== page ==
Baseball's 'pop time' leaders

Yadier Molina has the fastest "pop time" in MLB. Ezra Shaw/US Presswire

Stolen base attempts are some of baseball's most subtly exciting plays. A runner takes his lead from first, taking every inch he can get without straying far enough to get picked off, and stares intently at the pitcher. When the pitcher makes his first move from the set position, the runner must instantly read the pitcher's shoulder, knee, foot and every muscle to decide whether to take off for second or dive back to first.

A split second later, the pitcher is beginning his delivery to the plate while the runner accelerates toward second base. After the pitcher delivers and the runner is at full speed, the catcher must act next. He must recall his many hours practicing proper footwork and throwing mechanics and the hundreds of throws in front of dozens of stopwatches.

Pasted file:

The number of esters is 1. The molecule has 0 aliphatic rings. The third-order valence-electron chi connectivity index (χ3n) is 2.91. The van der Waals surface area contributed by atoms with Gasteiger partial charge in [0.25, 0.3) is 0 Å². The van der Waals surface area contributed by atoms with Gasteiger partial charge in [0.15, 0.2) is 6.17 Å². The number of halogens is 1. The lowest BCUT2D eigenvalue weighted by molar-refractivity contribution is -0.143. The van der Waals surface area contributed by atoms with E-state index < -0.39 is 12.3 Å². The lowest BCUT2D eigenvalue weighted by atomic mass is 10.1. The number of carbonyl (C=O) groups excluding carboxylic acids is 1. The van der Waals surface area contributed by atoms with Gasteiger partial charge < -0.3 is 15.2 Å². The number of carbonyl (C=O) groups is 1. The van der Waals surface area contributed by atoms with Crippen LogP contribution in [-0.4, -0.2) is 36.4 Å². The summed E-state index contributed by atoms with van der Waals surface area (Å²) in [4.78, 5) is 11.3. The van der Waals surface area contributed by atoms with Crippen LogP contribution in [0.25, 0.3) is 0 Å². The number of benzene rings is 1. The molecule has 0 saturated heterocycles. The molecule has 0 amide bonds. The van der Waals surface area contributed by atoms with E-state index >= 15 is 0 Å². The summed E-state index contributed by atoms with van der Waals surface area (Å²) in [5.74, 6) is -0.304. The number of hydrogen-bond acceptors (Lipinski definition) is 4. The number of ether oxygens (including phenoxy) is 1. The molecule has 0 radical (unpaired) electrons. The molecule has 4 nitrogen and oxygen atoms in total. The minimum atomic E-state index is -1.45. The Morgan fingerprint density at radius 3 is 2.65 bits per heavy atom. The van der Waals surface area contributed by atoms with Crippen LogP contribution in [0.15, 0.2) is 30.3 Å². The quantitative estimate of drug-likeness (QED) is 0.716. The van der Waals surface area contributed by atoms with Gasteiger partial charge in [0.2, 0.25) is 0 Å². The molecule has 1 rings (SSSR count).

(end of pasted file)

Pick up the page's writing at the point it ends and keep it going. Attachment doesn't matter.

As baseball scouts and coaches know, every fraction of a second is crucial to keeping opposing baserunners at bay. Any small imperfection in his footwork or a slightly off-balanced throw will be enough of a delay for the runner to dive safely into second and move into scoring position.

Baseball Info Solutions has begun tracking catcher "pop times" at the major league level, measuring the time from when the pitch hits the catcher's mitt until his throw reaches second base. Obviously, the faster a catcher can get the ball to second base, the harder it is to steal bases against him and the more runs he will save his pitching staff.